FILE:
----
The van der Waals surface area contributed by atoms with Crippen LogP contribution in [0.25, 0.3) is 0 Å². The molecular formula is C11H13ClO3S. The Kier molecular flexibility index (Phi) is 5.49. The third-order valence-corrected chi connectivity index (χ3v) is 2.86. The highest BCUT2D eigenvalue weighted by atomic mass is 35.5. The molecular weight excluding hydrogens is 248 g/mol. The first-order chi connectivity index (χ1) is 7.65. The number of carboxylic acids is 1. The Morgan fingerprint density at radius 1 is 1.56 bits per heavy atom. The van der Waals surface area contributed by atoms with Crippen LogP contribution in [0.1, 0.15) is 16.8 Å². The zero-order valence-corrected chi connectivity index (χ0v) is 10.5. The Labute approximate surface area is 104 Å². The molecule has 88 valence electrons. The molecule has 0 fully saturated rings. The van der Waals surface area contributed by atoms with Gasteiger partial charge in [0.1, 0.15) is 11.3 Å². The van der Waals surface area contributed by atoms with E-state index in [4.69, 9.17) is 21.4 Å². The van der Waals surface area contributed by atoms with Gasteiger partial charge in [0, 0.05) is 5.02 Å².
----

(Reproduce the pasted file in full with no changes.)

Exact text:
The van der Waals surface area contributed by atoms with Crippen LogP contribution in [0.25, 0.3) is 0 Å². The molecular formula is C11H13ClO3S. The Kier molecular flexibility index (Phi) is 5.49. The third-order valence-corrected chi connectivity index (χ3v) is 2.86. The highest BCUT2D eigenvalue weighted by atomic mass is 35.5. The molecular weight excluding hydrogens is 248 g/mol. The first-order chi connectivity index (χ1) is 7.65. The number of carboxylic acids is 1. The Morgan fingerprint density at radius 1 is 1.56 bits per heavy atom. The van der Waals surface area contributed by atoms with Crippen LogP contribution in [0.1, 0.15) is 16.8 Å². The zero-order valence-corrected chi connectivity index (χ0v) is 10.5. The Labute approximate surface area is 104 Å². The molecule has 88 valence electrons. The molecule has 0 fully saturated rings. The van der Waals surface area contributed by atoms with Gasteiger partial charge in [0.1, 0.15) is 11.3 Å². The van der Waals surface area contributed by atoms with E-state index in [4.69, 9.17) is 21.4 Å². The van der Waals surface area contributed by atoms with Gasteiger partial charge in [0, 0.05) is 5.02 Å².